Dana Farrell is the editor of ClayShootingUSA magazine and an avid sporting-clays competitor. Spending most of his time with a shotgun both for fun and work, Farrell was kind enough to share what he keeps in his range bag.
What are your first memories of handling a firearm? When I was around 11 years old, I picked up my first real firearm. I begged my dad for a Marlin .22 LR. He finally gave in and bought me a Glenfield Marlin Model 60 Automatic. My older brother and I had been shooting air guns for a few years and were dying to progress to real guns. Dad hunted as a younger man, but my mom talked him out of having guns in the house while we were young. When my brother and I showed an interest, they relented and allowed us the chance to shoot and hunt.
Tell us how you began in competitive shooting. At my home in Michigan, I started hunting small game—mostly squirrel and some pheasant. I have fond memories of those days. Eventually, I progressed from a .22 LR to a single-shot 20-gauge, which was a lot of fun as well. This was back in the late 1960s. Life was a little different then. I used to have a subscription to Sports Afield magazine as a 12-year-old. I would literally read it from cover to cover sitting in an easy chair, fantasizing about all the article subjects in each issue. I wanted to bear hunt, elk hunt, shoot trap and get a bird dog for upland hunting. It sparked my imagination. Later on, when I started writing, I set a goal to be published in the same type of magazine that sparked such imagination during my formative years. That dream was fulfilled when I published a Sports Afield story about a horseback spring bear hunt in the Frank Church Wilderness of Idaho.
Please share with us some of your major shooting accomplishments. Before life got in the way, I shot and hunted for a while. Until around the year 2000, I wasn’t doing a lot of shooting. Having sold most of my guns, I bought a shotgun and started shooting recreational skeet at a local gun club. I heard about this game called sporting clays and just had to give it a try. I found a local club throwing sporting clays targets and became engrossed in that, shooting it recreationally for a few years, until finally advancing to NSCA competition around 2004.
I’ve oscillated between AA class and Master class in NSCA sporting clays for the past several years. I really enjoy the camaraderie the sport provides. Because of my editor job at ClayShootingUSA magazine, I meet a lot of industry insiders and professional shooters, which is very satisfying. I love the shooting industry and the honest people in it.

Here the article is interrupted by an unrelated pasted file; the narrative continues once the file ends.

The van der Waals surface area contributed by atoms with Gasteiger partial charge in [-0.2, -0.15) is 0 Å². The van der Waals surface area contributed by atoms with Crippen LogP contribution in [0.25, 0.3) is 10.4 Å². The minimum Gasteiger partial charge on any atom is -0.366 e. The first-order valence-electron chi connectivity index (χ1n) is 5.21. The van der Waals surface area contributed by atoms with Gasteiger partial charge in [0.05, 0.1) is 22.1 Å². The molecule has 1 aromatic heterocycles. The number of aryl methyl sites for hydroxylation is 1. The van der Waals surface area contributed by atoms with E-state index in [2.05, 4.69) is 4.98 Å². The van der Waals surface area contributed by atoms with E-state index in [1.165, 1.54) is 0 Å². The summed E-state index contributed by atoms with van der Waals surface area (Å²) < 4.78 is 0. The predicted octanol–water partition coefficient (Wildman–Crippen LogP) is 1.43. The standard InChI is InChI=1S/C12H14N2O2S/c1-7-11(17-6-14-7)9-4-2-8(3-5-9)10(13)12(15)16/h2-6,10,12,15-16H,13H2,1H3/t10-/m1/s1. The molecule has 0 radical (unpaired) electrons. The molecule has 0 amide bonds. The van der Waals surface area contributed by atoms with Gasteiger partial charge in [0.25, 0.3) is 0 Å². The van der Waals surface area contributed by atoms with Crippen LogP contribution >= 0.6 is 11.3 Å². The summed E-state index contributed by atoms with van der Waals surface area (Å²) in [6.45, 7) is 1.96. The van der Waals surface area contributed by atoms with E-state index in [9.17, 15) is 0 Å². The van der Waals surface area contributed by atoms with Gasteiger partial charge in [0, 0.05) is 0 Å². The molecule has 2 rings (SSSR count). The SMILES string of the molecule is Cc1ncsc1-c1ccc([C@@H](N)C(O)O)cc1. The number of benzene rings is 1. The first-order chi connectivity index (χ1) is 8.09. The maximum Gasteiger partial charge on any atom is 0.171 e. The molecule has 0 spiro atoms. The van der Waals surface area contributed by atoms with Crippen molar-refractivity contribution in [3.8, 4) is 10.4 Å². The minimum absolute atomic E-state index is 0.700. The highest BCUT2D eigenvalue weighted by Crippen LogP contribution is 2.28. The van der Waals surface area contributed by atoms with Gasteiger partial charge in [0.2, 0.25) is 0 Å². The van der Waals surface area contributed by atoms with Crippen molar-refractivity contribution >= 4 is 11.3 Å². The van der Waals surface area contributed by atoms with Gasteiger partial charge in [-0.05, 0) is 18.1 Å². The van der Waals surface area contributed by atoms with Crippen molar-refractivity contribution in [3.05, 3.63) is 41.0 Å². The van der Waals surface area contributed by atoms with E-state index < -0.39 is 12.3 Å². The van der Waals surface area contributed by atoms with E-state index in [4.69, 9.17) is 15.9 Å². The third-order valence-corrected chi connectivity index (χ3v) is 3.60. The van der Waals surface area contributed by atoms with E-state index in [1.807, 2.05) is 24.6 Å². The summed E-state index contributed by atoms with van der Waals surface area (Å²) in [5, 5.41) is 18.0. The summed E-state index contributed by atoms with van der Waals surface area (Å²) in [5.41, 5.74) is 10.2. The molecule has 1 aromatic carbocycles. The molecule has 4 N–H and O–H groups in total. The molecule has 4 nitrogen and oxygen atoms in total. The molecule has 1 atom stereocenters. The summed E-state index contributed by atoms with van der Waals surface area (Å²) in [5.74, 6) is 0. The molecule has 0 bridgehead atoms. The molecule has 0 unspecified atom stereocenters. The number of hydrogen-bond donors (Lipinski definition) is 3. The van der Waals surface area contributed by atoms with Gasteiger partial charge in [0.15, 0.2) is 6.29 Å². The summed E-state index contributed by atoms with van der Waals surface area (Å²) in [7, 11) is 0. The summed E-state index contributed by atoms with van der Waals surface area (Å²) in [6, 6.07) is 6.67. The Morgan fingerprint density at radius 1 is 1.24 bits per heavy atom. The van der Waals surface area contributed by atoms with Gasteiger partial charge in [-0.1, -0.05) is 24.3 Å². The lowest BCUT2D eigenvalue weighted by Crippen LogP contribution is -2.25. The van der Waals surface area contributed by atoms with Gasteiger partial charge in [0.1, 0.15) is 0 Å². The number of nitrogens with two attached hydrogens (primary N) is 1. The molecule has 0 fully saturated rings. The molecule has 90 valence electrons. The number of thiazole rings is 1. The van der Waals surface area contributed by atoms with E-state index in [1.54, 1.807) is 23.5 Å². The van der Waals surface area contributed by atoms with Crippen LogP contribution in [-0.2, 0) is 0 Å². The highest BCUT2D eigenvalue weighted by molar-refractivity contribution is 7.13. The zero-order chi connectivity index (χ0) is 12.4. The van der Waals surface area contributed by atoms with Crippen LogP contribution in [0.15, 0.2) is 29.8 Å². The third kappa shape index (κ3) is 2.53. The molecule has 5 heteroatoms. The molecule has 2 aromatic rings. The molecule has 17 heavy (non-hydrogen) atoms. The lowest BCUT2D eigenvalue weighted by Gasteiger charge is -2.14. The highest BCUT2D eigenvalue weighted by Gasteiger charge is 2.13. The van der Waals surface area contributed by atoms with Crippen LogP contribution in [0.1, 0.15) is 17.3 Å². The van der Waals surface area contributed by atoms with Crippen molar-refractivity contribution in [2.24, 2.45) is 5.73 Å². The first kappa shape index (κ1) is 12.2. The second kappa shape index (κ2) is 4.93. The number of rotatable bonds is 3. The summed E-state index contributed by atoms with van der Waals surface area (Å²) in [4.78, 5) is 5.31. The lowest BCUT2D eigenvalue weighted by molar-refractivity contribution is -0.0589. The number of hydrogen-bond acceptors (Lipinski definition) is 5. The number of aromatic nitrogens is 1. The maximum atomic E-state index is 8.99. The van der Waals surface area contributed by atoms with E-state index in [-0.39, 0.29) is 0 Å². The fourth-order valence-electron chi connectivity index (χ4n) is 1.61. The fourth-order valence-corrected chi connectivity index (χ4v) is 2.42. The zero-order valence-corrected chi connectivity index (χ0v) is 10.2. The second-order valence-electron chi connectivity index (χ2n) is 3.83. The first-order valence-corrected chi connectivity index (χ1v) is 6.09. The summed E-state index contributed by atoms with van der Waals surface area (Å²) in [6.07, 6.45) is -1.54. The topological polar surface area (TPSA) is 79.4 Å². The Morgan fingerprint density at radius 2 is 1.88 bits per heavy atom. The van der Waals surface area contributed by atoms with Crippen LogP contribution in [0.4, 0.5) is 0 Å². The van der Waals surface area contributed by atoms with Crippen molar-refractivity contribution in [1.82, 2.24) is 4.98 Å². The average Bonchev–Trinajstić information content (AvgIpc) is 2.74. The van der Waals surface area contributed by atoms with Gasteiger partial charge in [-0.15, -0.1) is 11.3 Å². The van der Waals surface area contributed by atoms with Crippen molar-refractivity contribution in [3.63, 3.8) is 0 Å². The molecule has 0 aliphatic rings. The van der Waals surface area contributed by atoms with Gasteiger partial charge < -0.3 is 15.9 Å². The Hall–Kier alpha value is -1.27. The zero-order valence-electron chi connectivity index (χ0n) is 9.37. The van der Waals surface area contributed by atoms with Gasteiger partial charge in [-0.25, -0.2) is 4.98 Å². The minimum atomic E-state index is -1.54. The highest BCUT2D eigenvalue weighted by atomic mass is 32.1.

What firearms and other gear do you use for competition? I currently shoot the new Beretta 694 sporting-clays gun, the 30-inch version. I love this shotgun, and it moves really well. I’ve got some other shotguns I’m also very fond of, including a Browning Grade III Citori that I sometimes use for casual shoots and preserve bird shoots. I also have a CZ-USA Model 612 pump gun that is great, as well as a number of vintage A.H. Fox side-by-sides I grouse hunt with and use for side-by-side competition.
Tell us about your range bag and what you carry in it besides your firearms. My range bag is in dire need of updating. I plan on purchasing an Orvis Battenkill range bag very soon, which looks to be a great tool. As far as what I keep in my bag, it’s my shooting glasses, lens spray, ESP electronic ear protection, spare batteries for the ESPs, some painkillers (in case of a headache), spare pencils (I’ve handed them out to trappers in a pinch), a spare set of foam plugs or two and a bit of Velcro tape. The Velcro can come in handy when securing my bag on a shooting cart—I’ve seen a lot of bags tumble off carts on the sporting-clays course.
What do you do in your free time? My free time is spent working my hunting dog and ruffed grouse hunting in Michigan. I also shoot a lot of 5-Stand at my local club, the Ann Arbor Moose Sportsman’s League. We have an awesome set-up, with 11 traps and Long Range LLC remote trap releases. The club sets good, challenging targets and have a nice local following.
What would you tell someone interested in finding out more about your sport? I recommend that a new shooter latch onto a seasoned shotgunner who shoots sporting clays. I really love trap and skeet, but sporting-clays shooters are typically more well-rounded. A good sporting-clays shooter can usually adapt to the other disciplines fairly successfully. Besides ESP ear protection and Long Range LLC controllers, I really appreciate my SGS Performance shooting glasses. Frank Robertson of SGS takes very good care of me.